ETIHAD AIRWAYS has heralded a successful first year of its equity alliance strategy, after a financial reporting season which saw each of the five airlines within the alliance – airberlin, Air Seychelles, Virgin Australia, Aer Lingus and Etihad Airways – announce profitable performances.
The airlines’ individual and collective results were boosted by a number of measures, including growing codeshare traffic between their networks, successful joint sales and marketing efforts, and a range of increasing business and cost synergies, points out James Hogan, Etihad Airways’ president and chief executive.
“2012 was a year in which the global economy remained very tough and in which airline industry profits as a whole shrank, for the second successive year,” he states.
“Yet each of the airlines in our equity alliance showed strong financial performances with each reporting a profit.”
During the period, Etihad Airways reported a second year of earnings before interest and tax (US$170 million) and net profit (US$42 million), in only its ninth year of operation.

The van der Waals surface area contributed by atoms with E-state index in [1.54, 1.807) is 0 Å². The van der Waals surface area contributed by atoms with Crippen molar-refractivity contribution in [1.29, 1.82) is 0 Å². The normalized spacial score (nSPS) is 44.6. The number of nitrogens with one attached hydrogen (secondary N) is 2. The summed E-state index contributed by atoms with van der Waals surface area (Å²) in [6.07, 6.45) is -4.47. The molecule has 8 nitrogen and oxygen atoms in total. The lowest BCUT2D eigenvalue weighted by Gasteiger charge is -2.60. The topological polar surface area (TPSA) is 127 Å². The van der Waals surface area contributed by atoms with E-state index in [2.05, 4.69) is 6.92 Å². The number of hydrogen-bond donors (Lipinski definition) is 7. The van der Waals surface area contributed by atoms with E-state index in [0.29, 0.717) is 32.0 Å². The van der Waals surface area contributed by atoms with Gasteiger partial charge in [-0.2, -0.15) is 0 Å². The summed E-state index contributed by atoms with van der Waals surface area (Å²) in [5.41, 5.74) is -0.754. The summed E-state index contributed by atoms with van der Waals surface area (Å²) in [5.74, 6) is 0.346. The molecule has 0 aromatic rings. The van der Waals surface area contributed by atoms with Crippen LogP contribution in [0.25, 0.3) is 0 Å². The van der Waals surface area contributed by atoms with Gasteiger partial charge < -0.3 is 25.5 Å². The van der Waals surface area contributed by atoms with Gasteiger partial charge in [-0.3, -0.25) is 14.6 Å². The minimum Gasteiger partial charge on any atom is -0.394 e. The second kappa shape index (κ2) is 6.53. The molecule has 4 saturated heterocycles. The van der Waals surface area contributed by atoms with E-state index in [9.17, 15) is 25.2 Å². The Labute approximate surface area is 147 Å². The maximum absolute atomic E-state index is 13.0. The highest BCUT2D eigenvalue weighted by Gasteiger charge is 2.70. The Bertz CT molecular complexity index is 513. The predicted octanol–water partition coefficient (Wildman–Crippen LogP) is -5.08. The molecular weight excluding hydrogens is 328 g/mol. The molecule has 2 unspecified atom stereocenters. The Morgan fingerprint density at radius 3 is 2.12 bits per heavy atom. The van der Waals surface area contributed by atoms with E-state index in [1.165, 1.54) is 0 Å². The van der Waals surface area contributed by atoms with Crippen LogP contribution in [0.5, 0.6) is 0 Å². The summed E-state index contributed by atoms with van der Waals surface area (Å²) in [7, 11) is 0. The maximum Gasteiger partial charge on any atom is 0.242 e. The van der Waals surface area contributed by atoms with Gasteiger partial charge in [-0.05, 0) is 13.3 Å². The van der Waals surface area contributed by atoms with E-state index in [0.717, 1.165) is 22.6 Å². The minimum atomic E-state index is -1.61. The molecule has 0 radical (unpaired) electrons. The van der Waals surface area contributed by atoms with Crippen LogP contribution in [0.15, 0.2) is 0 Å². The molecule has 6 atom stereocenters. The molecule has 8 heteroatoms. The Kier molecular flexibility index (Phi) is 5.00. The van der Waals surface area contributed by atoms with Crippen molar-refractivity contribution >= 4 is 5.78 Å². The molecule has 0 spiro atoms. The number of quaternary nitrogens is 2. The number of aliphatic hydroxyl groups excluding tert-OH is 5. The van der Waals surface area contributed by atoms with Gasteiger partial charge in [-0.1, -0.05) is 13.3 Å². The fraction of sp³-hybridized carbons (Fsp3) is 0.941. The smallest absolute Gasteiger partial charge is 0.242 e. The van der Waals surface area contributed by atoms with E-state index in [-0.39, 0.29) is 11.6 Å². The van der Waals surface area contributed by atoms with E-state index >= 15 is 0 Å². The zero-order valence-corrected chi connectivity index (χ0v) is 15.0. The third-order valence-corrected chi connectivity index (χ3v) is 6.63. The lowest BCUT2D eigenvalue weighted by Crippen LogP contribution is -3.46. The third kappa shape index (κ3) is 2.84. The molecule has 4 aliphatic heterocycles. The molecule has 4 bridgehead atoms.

Etihad’s equity alliance model has seen increasing cooperation with each of its equity investment airlines.
The Abu Dhabi-based carrier has initiated a range of business and cost synergy programmes, covering fleet and engine acquisition, maintenance, recruitment and training, and joint marketing.
It has instigated centres of excellence, in which operational and commercial expertise is pooled to deliver best practice across the group.
Hogan observes: “We go much, much further than the legacy alliances. Our new model gives benefits on both sides of the equation – revenue and costs.”
In its latest business forecast, published in December 2012, IATA forecast an overall drop in global airline industry profits, from US$8.8 billion in 2011 to US$6.7 billion in 2012.
“The overall economic outlook remains challenging in 2013. The strengths of our equity alliance point towards a positive year ahead, with many further benefits to be unlocked for each of us,” Hogan adds.